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'Sharrows' will point the way for bicyclists in West Allis

Sharrows — painted pictures of bicycles with arrows or chevrons above them — show where bicyclists are to ride. Sharrows will start appearing on West Allis streets on the east side of the city.

Sharrows — painted pictures of bicycles with arrows or chevrons above them — show where bicyclists are to ride. Sharrows will start appearing on West Allis streets on the east side of the city.

Aug. 21, 2013

West Allis — Sharrow is a word that West Allis motorists will soon become familiar with as the painted symbols appear on streets in the eastern part of the city to make bicycling safer.

The Common Council has given its blessings to using $20,000 in federal Community Development Block Grant money to paint sharrows on selected roads, including 60th and 76th streets.

The sharrows will feature a figure of a bicycle with arrows painted above it. Bicyclists are supposed to ride where the arrows are. They might seem farther into traffic than drivers think bicyclists should be riding in, but that is part of the point, officials said.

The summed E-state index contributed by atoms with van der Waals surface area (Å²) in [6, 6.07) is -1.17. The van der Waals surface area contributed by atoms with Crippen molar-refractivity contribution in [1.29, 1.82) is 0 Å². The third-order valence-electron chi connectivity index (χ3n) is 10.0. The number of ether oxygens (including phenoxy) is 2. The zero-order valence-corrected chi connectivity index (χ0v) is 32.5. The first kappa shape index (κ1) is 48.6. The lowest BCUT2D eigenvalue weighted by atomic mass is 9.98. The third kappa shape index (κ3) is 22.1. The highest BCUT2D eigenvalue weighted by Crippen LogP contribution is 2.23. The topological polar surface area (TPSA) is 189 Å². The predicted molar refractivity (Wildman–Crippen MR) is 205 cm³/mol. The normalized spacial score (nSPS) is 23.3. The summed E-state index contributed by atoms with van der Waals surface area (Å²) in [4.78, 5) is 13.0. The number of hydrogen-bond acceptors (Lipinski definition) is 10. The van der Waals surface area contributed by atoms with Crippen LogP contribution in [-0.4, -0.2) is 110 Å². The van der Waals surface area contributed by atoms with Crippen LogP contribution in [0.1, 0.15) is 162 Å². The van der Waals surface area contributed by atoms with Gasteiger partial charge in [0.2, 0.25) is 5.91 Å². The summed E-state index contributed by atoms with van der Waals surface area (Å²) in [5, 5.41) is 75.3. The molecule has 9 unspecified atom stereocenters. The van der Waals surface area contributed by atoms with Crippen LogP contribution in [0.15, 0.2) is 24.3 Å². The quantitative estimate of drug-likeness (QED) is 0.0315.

By routing bicyclists farther into the street, they are away from parked cars and not in danger of being thrown off their bikes by car doors opening unexpectedly. Also, the prominent painted symbols will remind motorists that bicyclists have a right to the road and that cars are to stay at least three feet from them.

Sharrows are in use all over the country. Milwaukee is starting to put them in, and Madison has many of them.

Generally, the sharrows will be used on streets too narrow for separate bicycle lanes, which are preferred, said planner Bart Griepentrog.

Some roads on the city's east side will get sharrows also because that side of town meets the federal requirement that Community Development Block Grants be used for low and moderate income families, said John Stibal, development director.

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